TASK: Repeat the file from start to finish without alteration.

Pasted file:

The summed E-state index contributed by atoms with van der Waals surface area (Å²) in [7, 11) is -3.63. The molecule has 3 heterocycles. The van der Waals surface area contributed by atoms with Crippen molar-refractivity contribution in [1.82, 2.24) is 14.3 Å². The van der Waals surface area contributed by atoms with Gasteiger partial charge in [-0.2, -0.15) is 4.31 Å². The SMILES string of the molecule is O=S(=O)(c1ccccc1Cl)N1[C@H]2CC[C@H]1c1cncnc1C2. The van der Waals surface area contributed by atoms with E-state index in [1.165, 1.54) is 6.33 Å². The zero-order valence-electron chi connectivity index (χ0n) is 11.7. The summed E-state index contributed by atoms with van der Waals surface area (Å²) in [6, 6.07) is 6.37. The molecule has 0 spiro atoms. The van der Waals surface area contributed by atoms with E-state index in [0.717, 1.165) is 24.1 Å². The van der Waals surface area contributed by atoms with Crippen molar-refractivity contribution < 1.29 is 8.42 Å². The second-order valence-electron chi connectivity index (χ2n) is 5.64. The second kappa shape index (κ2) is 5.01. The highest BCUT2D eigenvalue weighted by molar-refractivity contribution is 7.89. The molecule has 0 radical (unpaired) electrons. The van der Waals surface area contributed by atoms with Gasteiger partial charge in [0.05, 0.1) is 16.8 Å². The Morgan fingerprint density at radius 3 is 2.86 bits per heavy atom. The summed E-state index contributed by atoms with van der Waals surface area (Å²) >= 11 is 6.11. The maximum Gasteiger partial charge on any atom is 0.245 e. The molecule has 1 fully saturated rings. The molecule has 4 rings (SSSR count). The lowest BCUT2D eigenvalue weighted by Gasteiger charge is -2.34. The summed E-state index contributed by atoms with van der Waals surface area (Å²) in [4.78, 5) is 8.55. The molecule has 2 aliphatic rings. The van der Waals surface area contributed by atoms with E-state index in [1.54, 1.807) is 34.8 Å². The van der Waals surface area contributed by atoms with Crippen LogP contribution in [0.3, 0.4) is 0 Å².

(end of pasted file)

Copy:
The summed E-state index contributed by atoms with van der Waals surface area (Å²) in [7, 11) is -3.63. The molecule has 3 heterocycles. The van der Waals surface area contributed by atoms with Crippen molar-refractivity contribution in [1.82, 2.24) is 14.3 Å². The van der Waals surface area contributed by atoms with Gasteiger partial charge in [-0.2, -0.15) is 4.31 Å². The SMILES string of the molecule is O=S(=O)(c1ccccc1Cl)N1[C@H]2CC[C@H]1c1cncnc1C2. The van der Waals surface area contributed by atoms with E-state index in [1.165, 1.54) is 6.33 Å². The zero-order valence-electron chi connectivity index (χ0n) is 11.7. The summed E-state index contributed by atoms with van der Waals surface area (Å²) in [6, 6.07) is 6.37. The molecule has 0 spiro atoms. The van der Waals surface area contributed by atoms with E-state index in [0.717, 1.165) is 24.1 Å². The van der Waals surface area contributed by atoms with Crippen molar-refractivity contribution < 1.29 is 8.42 Å². The second-order valence-electron chi connectivity index (χ2n) is 5.64. The second kappa shape index (κ2) is 5.01. The highest BCUT2D eigenvalue weighted by molar-refractivity contribution is 7.89. The molecule has 0 radical (unpaired) electrons. The van der Waals surface area contributed by atoms with Gasteiger partial charge in [0.05, 0.1) is 16.8 Å². The Morgan fingerprint density at radius 3 is 2.86 bits per heavy atom. The summed E-state index contributed by atoms with van der Waals surface area (Å²) >= 11 is 6.11. The maximum Gasteiger partial charge on any atom is 0.245 e. The molecule has 1 fully saturated rings. The molecule has 4 rings (SSSR count). The lowest BCUT2D eigenvalue weighted by Gasteiger charge is -2.34. The summed E-state index contributed by atoms with van der Waals surface area (Å²) in [4.78, 5) is 8.55. The molecule has 2 aliphatic rings. The van der Waals surface area contributed by atoms with E-state index in [1.54, 1.807) is 34.8 Å². The van der Waals surface area contributed by atoms with Crippen LogP contribution in [0.3, 0.4) is 0 Å².